Counselling is:
  * The process that occurs when a client and counsellor set aside time in order to explore difficulties which may include the stressful or emotional feelings of the client. 
  * The act of helping the client to see things more clearly, possibly from a different view-point. This can enable the client to focus on feelings, experiences or behaviour, with a goal to facilitating positive change.
  * A relationship of trust.  Confidentiality is paramount to successful counselling.  Professional counsellors will usually explain their policy on confidentiality, they may, however, be required by law to disclose information if they believe that there is a risk to life.
Counselling is Not:
  * Giving advice.
  * Judgemental.
  * Attempting to sort out the problems of the client.
  * Expecting or encouraging a client to behave in a way in which the counsellor may have behaved when confronted with a similar problem in their own life.
  * Getting emotionally involved with the client.
  * Looking at a client's problems from your own perspective, based on your own value system.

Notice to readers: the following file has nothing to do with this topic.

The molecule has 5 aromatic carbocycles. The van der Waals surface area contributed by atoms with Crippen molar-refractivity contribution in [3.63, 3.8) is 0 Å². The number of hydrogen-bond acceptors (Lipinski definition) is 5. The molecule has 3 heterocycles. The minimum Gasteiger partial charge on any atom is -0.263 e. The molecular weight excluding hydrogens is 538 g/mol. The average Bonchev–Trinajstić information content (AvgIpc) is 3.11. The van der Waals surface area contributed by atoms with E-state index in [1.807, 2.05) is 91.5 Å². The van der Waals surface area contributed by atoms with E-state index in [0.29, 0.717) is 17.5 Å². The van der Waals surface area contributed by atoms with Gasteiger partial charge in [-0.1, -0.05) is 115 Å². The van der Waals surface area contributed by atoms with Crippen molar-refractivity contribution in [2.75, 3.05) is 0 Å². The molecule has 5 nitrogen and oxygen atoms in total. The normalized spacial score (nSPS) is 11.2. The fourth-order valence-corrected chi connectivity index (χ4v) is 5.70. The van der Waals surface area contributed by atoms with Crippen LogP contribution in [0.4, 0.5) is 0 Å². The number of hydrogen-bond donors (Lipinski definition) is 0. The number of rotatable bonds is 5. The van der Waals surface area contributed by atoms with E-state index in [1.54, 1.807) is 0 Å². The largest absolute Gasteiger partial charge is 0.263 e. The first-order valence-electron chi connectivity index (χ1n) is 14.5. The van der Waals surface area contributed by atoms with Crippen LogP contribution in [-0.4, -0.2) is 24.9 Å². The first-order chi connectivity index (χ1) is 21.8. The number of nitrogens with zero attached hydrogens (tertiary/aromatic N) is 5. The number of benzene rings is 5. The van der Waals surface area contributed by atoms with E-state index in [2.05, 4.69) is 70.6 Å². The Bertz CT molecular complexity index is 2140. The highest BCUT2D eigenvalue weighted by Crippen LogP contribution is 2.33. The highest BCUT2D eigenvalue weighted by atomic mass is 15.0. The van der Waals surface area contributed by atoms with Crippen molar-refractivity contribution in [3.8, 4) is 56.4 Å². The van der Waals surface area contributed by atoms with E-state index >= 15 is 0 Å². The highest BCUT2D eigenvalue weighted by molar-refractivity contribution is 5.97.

Counselling and Psychotherapy form an important part of Psychological Therapies, they fall under three main categories:
  * Behavioural Therapies - focus on cognitions and behaviours. Behavioural Therapies are based on the way you think (cognitive) and/or the way you behave. These therapies recognise that it is possible to change, or recondition, our thoughts or behaviour to overcome specific problems.
  * Psychoanalytical and Psychodynamic Therapies - focus on the unconscious relationship patterns that evolved from childhood. Psychoanalytical and psychodynamic therapies are based on an individual's unconscious thoughts and perceptions that have developed throughout their childhood, and how these affect their current behaviour and thoughts. Humanistic therapies - focusing on self-development in the 'here and now'.
  * Humanistic Therapies - focus on...